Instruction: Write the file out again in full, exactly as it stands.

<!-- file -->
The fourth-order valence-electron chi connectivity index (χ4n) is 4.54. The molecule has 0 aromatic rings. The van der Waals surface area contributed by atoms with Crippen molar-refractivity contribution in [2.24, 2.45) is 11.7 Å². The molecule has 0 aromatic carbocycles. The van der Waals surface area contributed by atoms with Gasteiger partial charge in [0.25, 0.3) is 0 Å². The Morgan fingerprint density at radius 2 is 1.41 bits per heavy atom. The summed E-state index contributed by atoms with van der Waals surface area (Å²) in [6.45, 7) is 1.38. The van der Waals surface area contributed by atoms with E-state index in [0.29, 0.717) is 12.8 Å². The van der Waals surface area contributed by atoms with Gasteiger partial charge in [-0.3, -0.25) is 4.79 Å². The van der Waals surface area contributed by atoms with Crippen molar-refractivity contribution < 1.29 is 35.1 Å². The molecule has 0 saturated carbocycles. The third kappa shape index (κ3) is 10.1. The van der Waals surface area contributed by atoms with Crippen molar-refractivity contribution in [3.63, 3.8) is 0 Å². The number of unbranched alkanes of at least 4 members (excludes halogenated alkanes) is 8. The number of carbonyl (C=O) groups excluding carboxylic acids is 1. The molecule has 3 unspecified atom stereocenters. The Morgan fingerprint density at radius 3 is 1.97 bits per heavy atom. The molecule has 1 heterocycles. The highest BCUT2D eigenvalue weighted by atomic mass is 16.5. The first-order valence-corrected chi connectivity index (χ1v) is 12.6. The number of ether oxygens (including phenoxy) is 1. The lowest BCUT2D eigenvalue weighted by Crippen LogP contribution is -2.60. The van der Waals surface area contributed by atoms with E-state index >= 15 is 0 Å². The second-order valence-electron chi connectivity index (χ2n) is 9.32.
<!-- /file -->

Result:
The fourth-order valence-electron chi connectivity index (χ4n) is 4.54. The molecule has 0 aromatic rings. The van der Waals surface area contributed by atoms with Crippen molar-refractivity contribution in [2.24, 2.45) is 11.7 Å². The molecule has 0 aromatic carbocycles. The van der Waals surface area contributed by atoms with Gasteiger partial charge in [0.25, 0.3) is 0 Å². The Morgan fingerprint density at radius 2 is 1.41 bits per heavy atom. The summed E-state index contributed by atoms with van der Waals surface area (Å²) in [6.45, 7) is 1.38. The van der Waals surface area contributed by atoms with E-state index in [0.29, 0.717) is 12.8 Å². The van der Waals surface area contributed by atoms with Gasteiger partial charge in [-0.3, -0.25) is 4.79 Å². The van der Waals surface area contributed by atoms with Crippen molar-refractivity contribution < 1.29 is 35.1 Å². The molecule has 0 saturated carbocycles. The third kappa shape index (κ3) is 10.1. The van der Waals surface area contributed by atoms with Crippen molar-refractivity contribution in [3.63, 3.8) is 0 Å². The number of unbranched alkanes of at least 4 members (excludes halogenated alkanes) is 8. The number of carbonyl (C=O) groups excluding carboxylic acids is 1. The molecule has 3 unspecified atom stereocenters. The Morgan fingerprint density at radius 3 is 1.97 bits per heavy atom. The molecule has 1 heterocycles. The highest BCUT2D eigenvalue weighted by atomic mass is 16.5. The first-order valence-corrected chi connectivity index (χ1v) is 12.6. The number of ether oxygens (including phenoxy) is 1. The lowest BCUT2D eigenvalue weighted by Crippen LogP contribution is -2.60. The van der Waals surface area contributed by atoms with E-state index >= 15 is 0 Å². The second-order valence-electron chi connectivity index (χ2n) is 9.32.